A: If you are sick, inform the doctor that you are breastfeeding a baby so that the doctor can prescribe medicine that is safe. Mostly, it is not recommended that you stop breastfeeding when you are sick. Breast milk contains white blood cells and antibody that can strengthen the baby. However, it is advisable that the mother consult the doctor before taking any medication because some medicines are passed through the breast milk and can be dangerous to the baby.

Q: How can I breastfeed if I have to go to work?

A: For working moms who have to leave the house to work, it is still possible that they can breastfeed their babies. During maternity leave in the first 4 to 6 weeks, breastfeeding should be the only option. One month before going back to work, start stocking breast milk by storing expressed breast milk in the refrigerator or freezer for the baby when you have to go back to work. You may want to try giving expressed breast milk once a day after the baby is one month old so he or she will get use to the bottle.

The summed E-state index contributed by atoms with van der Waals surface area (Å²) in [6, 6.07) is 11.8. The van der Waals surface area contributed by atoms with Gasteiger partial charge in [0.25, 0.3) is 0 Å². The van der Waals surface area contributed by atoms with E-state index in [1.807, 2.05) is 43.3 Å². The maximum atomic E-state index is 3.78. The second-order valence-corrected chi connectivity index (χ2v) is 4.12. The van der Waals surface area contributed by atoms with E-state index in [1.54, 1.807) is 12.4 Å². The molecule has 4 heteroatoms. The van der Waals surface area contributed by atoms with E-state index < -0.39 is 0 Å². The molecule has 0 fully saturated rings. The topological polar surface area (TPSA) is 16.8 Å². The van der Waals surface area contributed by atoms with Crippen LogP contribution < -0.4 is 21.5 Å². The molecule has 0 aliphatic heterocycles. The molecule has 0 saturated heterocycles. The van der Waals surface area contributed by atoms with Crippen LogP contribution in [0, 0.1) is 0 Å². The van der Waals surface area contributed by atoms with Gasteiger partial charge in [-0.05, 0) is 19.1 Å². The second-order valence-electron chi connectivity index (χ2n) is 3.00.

Q: Should I have the baby suck breast milk from a baby bottle when I leave home?

A: During the first month, it is advisable to feed the baby by spoon or baby cup feeder to prevent nipple confusion. After one month usually breastfeeding is already established.

Q: When should I feed my baby with food that is suitable for his/her age?

A: The World Health Organization (WHO) advises that breast milk should be the only food for a baby during the first six months. Then mothers can feed their babies with food that is appropriate for the age, along with breast milk, until the baby is two years old or older.

Q: What is difference between fore milk and hind milk?

A: Fore milk is the first half of your breast milk which is high in lactose. Hind milk is the second half of your breast milk which is high in fat.

It is important that your baby empty one breast at a time before changing to the other side. By emptying the breast, your baby will get both the fore milk and hind milk. The fat content in the hind milk will help your baby stay full longer and will need less frequent feeding.

By switching side too soon, your baby will end getting only milk that is high in lactose, which makes your baby hungry more often and sometime is the cause of gas, bloating, stomach aches and frequent stools. Fat content in your hind milk will also help your baby gain weight faster.

Q: How do I empty one breast?

A: By feeding your baby on one breast as long as he or she wants. In other word don’t time the feeding. Some baby takes longer, some baby is able to empty your breast in a very short time. Some baby get full from one breast while some baby will feed from both breasts.

Q: What is the benefit of expressing (either hand or machine)